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Dividends and ETFs

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The structure of an exchange-traded fund can influence its returns, especially when it comes to dividends that companies pass on to shareholders. For example, SPDR 500, by far the largest ETF, is a unit investment trust (UIT). This type of structure distributes dividends to shareholders quarterly. The dividends must be held and cannot be reinvested in the underlying securities, which leads to negative index tracking error or "dividend drag." The underperformance may only be a few basis points, but that can have a dramatic effect over longer time periods.

The SPDR 500 is also the oldest ETF, and its UIT structure made it easier to manage when it first came to market. A UIT is considered an unmanaged fund, for example the fund doesn't require a board of directors. On the other hand, the iShares S&P 500 are structured like an open-ended mutual fund and can immediately reinvest dividends.

Since we haven't done it before on this site, perhaps a look at how dividends are paid by companies and handled by mutual funds would be helpful.

There are four dates to keep in mind:

1. Declaration date - The day company announces that it will pay a dividend.
2. Ex-dividend date - This day is 2 days before the record date. The day a stock begins to trade "ex" or without its dividend. This is the cutoff day for earning the dividend. Those who bought the stock by the end of the day the day prior to ex-date would be entitled to the dividend. Those who purchase on or after the ex-dividend date are not entitled to the dividend. When the stock begins to trade ex-dividend, the price of the stock generally drops by an amount approximating the dividend because the stock trades without it dividend. The stock trades without the dividend in the net asset value (NAV).
3. Record date - Two days after the ex-dividend date. This is the date you must officially own the stock to receive the dividend. The 2-day difference between ex-dividend date and record date is a function of the 3-day settlement cycle for stocks. Buying a stock on the day it goes ex means you will not have earned the dividend. In addition, since the settlement cycle is 3 days, your shares would not have settled until after the record date.
4. Payable date - The day the company actually pays dividends to shareholders.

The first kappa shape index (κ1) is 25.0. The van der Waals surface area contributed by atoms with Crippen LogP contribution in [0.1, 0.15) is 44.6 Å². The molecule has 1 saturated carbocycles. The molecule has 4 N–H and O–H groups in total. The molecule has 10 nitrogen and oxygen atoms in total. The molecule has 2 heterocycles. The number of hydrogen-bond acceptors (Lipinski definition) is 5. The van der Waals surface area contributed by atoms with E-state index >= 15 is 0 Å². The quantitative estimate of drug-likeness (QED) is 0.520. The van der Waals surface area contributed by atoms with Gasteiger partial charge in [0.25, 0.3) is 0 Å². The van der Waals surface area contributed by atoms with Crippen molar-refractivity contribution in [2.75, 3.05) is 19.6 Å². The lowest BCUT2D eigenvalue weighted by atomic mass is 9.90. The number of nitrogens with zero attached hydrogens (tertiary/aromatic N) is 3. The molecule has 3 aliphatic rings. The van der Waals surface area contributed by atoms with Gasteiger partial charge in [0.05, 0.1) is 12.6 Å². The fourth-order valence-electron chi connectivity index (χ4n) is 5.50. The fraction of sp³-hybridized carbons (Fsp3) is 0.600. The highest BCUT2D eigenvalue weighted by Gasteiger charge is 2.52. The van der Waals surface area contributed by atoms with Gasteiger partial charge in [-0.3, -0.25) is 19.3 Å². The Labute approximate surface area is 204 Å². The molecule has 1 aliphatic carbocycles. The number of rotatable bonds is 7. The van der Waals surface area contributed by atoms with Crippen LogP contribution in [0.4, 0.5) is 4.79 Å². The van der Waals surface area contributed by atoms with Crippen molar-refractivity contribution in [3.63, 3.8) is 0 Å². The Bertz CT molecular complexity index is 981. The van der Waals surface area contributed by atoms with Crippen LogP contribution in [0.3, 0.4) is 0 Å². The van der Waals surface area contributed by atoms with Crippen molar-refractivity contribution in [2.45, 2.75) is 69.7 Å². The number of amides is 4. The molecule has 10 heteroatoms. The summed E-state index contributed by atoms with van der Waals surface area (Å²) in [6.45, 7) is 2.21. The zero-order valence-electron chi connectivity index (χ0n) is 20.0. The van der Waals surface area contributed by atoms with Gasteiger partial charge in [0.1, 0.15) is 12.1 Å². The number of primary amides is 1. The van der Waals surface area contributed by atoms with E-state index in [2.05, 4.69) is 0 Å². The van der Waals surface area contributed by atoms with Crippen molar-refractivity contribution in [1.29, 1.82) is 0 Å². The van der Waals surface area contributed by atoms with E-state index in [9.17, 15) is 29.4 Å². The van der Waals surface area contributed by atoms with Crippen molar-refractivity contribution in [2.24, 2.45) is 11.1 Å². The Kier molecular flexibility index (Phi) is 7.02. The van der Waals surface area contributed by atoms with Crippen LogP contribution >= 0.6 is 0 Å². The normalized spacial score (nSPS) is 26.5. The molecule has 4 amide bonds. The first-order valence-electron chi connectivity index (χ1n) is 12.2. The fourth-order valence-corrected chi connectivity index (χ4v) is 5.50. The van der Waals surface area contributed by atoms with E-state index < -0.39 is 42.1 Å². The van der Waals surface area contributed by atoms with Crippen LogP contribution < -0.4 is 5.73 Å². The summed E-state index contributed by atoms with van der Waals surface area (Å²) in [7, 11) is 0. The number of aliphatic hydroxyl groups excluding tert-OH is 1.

An example:

A stock trading at $10 declares a $0.25 dividend on Friday. Monday morning the stock will trade without the dividend (ex-dividend). Absent any market movement, the stock can be expected to trade $0.25 lower because the dividend is no longer intrinsic in the price of the stock. Your intrinsic value of the stock is $9.75 and you have earned $0.25 in a cash dividend. Purchasing the security on Monday would result in a settlement date of Thursday. Since the record date would be Wednesday, you would not have earned the dividend.

Although there are trading strategies that seek to exploit dividend payments, David Rapozo, manager of ETF product and regulatory delivery at Barclays Global Investors, doubts they could work effectively.

"What I hear on the street is that people have dividend trading strategies," said Rapozo. "But unless you are looking for cash or an increased tax bill, there isn't any one strategy that I buy into. In my mind there is no trading strategy because the NAV already incorporates the dividend. The market immediately opens with that new information reflected in the price. I really don't think there is a game to jump into."

Dividends are distributed much like capital gains. Capital gains in mutual funds are generated for two reasons:

1. A mutual fund needs cash for shareholder redemptions. It sells some its winners - the fund must pass these gains onto shareholders.
2. REIT (Real Estate Investment Trust) securities generate capital gains. REITs themselves act much like funds and are required to pass through gains to shareholders. REITs pass on capital gains to the mutual fund that holds them, even if the fund doesn't sell the REITs.